- Lea Michele will take over as Fanny Brice in Funny Girl on Broadway starting on September 6.
- Tovah Feldshuh will replace Jane Lynch as Mrs. Brice starting on the same date.
- Beanie Feldstein announced Sunday that she will be leaving on July 31 after the production “decided to take the show in a different direction.”
Lea Michele will replace Beanie Feldstein as Fanny Brice in “Funny Girl” on Broadway, the show announced Monday.
She will begin her run on September 6, alongside Tovah Feldshuh, who will be joining the cast as Mrs. Brice on the same date.
Fans had been speculating Michele would take over the lead, mainly because of her cover of “Don’t Rain on My Parade” while playing Rachel Berry in season one of “Glee,” the character’s lifelong dream of playing Fanny Brice, and the similarities Michele shares with both Fanny Brice and Streisand.
Feldstein initially announced in June that she would be leaving the production on September 25 alongside co-star Jane Lynch.
But the actress then posted an update Sunday evening stating that she had moved her last show up by two months. Her final curtain call will now be July 31.
“Playing Fanny Brice on Broadway has been a lifelong dream of mine, and doing so for the last few months has been a great joy and true honor,” Feldstein wrote on Instagram.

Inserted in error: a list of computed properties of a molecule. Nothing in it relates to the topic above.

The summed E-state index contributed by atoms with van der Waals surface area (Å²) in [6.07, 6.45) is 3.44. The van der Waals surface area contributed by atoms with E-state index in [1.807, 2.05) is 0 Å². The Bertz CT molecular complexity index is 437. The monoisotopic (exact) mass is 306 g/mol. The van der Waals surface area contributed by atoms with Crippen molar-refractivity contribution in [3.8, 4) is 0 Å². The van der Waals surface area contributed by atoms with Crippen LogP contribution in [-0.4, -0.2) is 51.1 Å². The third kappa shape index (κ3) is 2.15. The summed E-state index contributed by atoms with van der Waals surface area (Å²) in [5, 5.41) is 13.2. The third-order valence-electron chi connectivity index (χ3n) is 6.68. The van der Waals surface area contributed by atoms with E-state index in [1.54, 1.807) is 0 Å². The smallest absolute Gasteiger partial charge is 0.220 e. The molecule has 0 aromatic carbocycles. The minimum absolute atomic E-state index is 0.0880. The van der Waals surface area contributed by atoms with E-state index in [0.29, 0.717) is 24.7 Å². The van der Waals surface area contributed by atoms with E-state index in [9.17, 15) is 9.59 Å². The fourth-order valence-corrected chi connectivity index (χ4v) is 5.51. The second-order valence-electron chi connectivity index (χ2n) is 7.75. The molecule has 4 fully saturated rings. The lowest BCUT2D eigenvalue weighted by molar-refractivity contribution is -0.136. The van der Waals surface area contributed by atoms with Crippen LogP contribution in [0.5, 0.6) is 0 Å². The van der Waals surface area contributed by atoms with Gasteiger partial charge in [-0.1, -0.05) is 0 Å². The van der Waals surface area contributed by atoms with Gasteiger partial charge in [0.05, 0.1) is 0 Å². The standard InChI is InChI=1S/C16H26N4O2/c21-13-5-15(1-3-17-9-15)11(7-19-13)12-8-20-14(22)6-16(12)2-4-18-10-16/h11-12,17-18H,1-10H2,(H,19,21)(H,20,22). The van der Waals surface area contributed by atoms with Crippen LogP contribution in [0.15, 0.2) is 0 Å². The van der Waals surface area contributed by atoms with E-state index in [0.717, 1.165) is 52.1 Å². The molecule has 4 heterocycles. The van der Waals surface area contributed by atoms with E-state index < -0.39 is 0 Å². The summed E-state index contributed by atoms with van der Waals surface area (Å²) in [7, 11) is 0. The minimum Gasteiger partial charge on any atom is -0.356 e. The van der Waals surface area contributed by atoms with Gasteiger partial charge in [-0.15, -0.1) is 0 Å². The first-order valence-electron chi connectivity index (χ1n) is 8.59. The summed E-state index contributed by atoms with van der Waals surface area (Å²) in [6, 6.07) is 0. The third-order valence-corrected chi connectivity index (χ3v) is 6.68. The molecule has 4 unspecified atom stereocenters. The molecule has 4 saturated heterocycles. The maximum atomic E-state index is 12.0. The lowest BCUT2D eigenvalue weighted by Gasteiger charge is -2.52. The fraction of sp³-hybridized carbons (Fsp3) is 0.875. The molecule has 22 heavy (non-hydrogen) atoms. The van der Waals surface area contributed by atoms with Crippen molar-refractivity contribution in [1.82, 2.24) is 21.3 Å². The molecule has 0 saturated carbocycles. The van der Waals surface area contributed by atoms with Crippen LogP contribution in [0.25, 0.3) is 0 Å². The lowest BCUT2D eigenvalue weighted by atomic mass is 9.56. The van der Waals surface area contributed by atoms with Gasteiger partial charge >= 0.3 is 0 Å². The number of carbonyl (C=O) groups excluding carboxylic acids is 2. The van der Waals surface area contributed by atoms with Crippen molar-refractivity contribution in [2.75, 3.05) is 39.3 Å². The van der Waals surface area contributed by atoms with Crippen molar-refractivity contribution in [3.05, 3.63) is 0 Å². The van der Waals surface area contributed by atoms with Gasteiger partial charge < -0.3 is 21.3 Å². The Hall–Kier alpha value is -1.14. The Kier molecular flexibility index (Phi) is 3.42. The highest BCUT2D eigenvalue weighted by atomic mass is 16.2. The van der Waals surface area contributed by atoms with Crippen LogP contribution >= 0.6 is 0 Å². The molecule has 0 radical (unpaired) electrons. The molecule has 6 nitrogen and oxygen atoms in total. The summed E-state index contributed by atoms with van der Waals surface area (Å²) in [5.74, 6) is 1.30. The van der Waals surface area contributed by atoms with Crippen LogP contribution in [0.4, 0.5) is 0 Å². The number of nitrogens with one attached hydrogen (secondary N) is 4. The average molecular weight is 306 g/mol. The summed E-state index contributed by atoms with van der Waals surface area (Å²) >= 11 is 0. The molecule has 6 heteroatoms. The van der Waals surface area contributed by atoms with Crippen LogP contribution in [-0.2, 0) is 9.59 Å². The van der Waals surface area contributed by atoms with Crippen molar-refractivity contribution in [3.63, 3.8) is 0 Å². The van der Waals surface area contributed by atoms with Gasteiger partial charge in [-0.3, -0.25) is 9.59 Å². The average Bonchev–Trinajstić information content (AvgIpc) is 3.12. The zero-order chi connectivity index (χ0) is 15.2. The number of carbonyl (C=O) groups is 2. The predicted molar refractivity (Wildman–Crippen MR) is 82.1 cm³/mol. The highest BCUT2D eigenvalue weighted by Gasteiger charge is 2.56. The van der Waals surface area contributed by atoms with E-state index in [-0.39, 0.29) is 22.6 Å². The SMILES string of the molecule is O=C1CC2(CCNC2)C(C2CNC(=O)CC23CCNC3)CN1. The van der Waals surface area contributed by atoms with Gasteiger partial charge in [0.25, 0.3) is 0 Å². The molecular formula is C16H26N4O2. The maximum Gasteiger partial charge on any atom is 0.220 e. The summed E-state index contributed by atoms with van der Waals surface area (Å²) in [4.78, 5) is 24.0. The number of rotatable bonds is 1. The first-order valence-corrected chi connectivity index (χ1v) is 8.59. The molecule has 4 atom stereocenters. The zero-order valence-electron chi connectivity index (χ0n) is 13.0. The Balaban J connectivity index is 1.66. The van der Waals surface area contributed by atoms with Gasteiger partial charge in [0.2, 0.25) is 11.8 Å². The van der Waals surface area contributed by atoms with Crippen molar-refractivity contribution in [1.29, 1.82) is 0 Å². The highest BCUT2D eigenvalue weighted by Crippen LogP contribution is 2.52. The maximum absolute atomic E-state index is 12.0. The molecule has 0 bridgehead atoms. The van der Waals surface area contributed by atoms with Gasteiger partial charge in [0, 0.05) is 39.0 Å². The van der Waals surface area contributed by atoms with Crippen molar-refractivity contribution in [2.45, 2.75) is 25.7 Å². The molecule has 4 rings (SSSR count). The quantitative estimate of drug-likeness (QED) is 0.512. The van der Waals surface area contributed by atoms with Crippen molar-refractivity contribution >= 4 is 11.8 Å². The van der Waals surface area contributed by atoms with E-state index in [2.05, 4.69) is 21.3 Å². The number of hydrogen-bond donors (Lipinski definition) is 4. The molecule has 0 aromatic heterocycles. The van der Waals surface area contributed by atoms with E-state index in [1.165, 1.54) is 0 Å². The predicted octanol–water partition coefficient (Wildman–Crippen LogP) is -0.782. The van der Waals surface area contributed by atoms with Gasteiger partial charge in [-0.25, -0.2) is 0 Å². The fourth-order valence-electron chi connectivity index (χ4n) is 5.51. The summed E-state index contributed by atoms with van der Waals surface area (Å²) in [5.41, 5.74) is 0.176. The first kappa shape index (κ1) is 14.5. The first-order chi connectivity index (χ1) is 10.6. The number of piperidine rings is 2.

“Once the production decided to take the show in a different direction, I made the extremely difficult decision to step away sooner than anticipated,” she continued.
Standby Julie Benko will take over the role until Michele steps in.
Feldstein has been starring as the iconic Fanny Brice — a role originated by Barbara Streisand in 1964 — since the Broadway revival of the show opened in April.
Her highly anticipated performance was met with harsh criticism: The Hollywood Reporter wrote that “she has a lovely, light singing voice in a part that often calls for big-belt power, and she reads girlish, never quite selling the consuming hunger that propels Fanny to stardom in the early-1920s Ziegfeld Follies.”
The review adds that Feldstein “leans hard on the comedy with enormous charm, but she struggles to locate the raw vulnerability of Fanny in later years.”
Similarly, The New York Times wrote “Feldstein is not stupendous. She’s good. She’s funny enough in places, and immensely likable always.”
It continues: “You root for her to raise the roof, but she only bumps against it a little. Her voice, though solid and sweet and clear, is not well suited to the music, and you feel her working as hard as she can to power through the gap.”
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